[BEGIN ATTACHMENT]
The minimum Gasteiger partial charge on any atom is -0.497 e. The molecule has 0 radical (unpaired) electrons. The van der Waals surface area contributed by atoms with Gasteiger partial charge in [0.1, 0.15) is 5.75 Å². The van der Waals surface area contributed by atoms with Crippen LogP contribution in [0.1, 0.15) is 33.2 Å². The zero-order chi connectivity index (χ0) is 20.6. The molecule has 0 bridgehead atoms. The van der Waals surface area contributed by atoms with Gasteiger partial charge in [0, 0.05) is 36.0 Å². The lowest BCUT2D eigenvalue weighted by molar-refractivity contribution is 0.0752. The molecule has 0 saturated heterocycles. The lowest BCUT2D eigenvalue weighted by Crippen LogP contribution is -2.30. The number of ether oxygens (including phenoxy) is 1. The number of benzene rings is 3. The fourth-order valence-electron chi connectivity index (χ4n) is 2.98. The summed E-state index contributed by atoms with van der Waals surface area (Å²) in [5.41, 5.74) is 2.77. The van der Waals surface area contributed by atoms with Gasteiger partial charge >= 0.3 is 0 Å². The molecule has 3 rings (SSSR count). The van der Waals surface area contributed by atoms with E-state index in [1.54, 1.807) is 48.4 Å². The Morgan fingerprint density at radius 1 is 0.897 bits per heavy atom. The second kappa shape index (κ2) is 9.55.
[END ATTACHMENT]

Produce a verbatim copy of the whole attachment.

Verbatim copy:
The minimum Gasteiger partial charge on any atom is -0.497 e. The molecule has 0 radical (unpaired) electrons. The van der Waals surface area contributed by atoms with Gasteiger partial charge in [0.1, 0.15) is 5.75 Å². The van der Waals surface area contributed by atoms with Crippen LogP contribution in [0.1, 0.15) is 33.2 Å². The zero-order chi connectivity index (χ0) is 20.6. The molecule has 0 bridgehead atoms. The van der Waals surface area contributed by atoms with Gasteiger partial charge in [0, 0.05) is 36.0 Å². The lowest BCUT2D eigenvalue weighted by molar-refractivity contribution is 0.0752. The molecule has 0 saturated heterocycles. The lowest BCUT2D eigenvalue weighted by Crippen LogP contribution is -2.30. The number of ether oxygens (including phenoxy) is 1. The number of benzene rings is 3. The fourth-order valence-electron chi connectivity index (χ4n) is 2.98. The summed E-state index contributed by atoms with van der Waals surface area (Å²) in [5.41, 5.74) is 2.77. The van der Waals surface area contributed by atoms with Gasteiger partial charge >= 0.3 is 0 Å². The molecule has 3 rings (SSSR count). The van der Waals surface area contributed by atoms with E-state index in [1.54, 1.807) is 48.4 Å². The Morgan fingerprint density at radius 1 is 0.897 bits per heavy atom. The second kappa shape index (κ2) is 9.55.